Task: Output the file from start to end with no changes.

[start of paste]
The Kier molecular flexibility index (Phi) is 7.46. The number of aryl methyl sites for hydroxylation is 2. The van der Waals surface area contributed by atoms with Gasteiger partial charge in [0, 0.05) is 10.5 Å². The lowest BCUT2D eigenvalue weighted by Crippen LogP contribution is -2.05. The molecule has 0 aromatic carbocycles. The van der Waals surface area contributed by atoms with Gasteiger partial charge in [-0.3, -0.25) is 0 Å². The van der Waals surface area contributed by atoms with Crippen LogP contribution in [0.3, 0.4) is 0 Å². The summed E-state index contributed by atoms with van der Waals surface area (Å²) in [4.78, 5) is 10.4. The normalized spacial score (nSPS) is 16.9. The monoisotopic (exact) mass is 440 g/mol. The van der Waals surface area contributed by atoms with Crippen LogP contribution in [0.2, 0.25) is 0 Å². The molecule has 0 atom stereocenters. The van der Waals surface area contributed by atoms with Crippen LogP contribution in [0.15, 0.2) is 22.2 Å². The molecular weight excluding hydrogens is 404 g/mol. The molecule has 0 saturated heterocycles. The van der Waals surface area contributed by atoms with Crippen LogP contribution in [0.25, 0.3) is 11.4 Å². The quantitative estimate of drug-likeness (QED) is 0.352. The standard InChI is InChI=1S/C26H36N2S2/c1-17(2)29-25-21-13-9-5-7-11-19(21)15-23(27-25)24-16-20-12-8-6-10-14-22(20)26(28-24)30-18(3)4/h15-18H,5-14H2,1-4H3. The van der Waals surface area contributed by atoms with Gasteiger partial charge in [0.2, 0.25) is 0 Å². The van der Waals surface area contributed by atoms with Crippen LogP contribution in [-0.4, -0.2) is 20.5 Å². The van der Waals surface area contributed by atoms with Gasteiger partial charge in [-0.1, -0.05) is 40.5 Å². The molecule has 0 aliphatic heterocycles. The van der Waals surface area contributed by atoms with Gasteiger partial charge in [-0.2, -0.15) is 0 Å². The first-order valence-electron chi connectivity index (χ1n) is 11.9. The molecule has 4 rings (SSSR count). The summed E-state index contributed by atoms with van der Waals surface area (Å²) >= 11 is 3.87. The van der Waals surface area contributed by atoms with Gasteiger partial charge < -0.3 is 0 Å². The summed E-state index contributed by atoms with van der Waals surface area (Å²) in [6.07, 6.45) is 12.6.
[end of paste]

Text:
The Kier molecular flexibility index (Phi) is 7.46. The number of aryl methyl sites for hydroxylation is 2. The van der Waals surface area contributed by atoms with Gasteiger partial charge in [0, 0.05) is 10.5 Å². The lowest BCUT2D eigenvalue weighted by Crippen LogP contribution is -2.05. The molecule has 0 aromatic carbocycles. The van der Waals surface area contributed by atoms with Gasteiger partial charge in [-0.3, -0.25) is 0 Å². The van der Waals surface area contributed by atoms with Crippen LogP contribution in [0.3, 0.4) is 0 Å². The summed E-state index contributed by atoms with van der Waals surface area (Å²) in [4.78, 5) is 10.4. The normalized spacial score (nSPS) is 16.9. The monoisotopic (exact) mass is 440 g/mol. The van der Waals surface area contributed by atoms with Crippen LogP contribution in [0.2, 0.25) is 0 Å². The molecule has 0 atom stereocenters. The van der Waals surface area contributed by atoms with Crippen LogP contribution in [0.15, 0.2) is 22.2 Å². The molecular weight excluding hydrogens is 404 g/mol. The molecule has 0 saturated heterocycles. The van der Waals surface area contributed by atoms with Crippen LogP contribution in [0.25, 0.3) is 11.4 Å². The quantitative estimate of drug-likeness (QED) is 0.352. The standard InChI is InChI=1S/C26H36N2S2/c1-17(2)29-25-21-13-9-5-7-11-19(21)15-23(27-25)24-16-20-12-8-6-10-14-22(20)26(28-24)30-18(3)4/h15-18H,5-14H2,1-4H3. The van der Waals surface area contributed by atoms with Gasteiger partial charge in [0.2, 0.25) is 0 Å². The van der Waals surface area contributed by atoms with Crippen LogP contribution in [-0.4, -0.2) is 20.5 Å². The van der Waals surface area contributed by atoms with Gasteiger partial charge in [-0.1, -0.05) is 40.5 Å². The molecule has 0 aliphatic heterocycles. The van der Waals surface area contributed by atoms with Gasteiger partial charge in [-0.2, -0.15) is 0 Å². The first-order valence-electron chi connectivity index (χ1n) is 11.9. The molecule has 4 rings (SSSR count). The summed E-state index contributed by atoms with van der Waals surface area (Å²) >= 11 is 3.87. The van der Waals surface area contributed by atoms with Gasteiger partial charge < -0.3 is 0 Å². The summed E-state index contributed by atoms with van der Waals surface area (Å²) in [6.07, 6.45) is 12.6.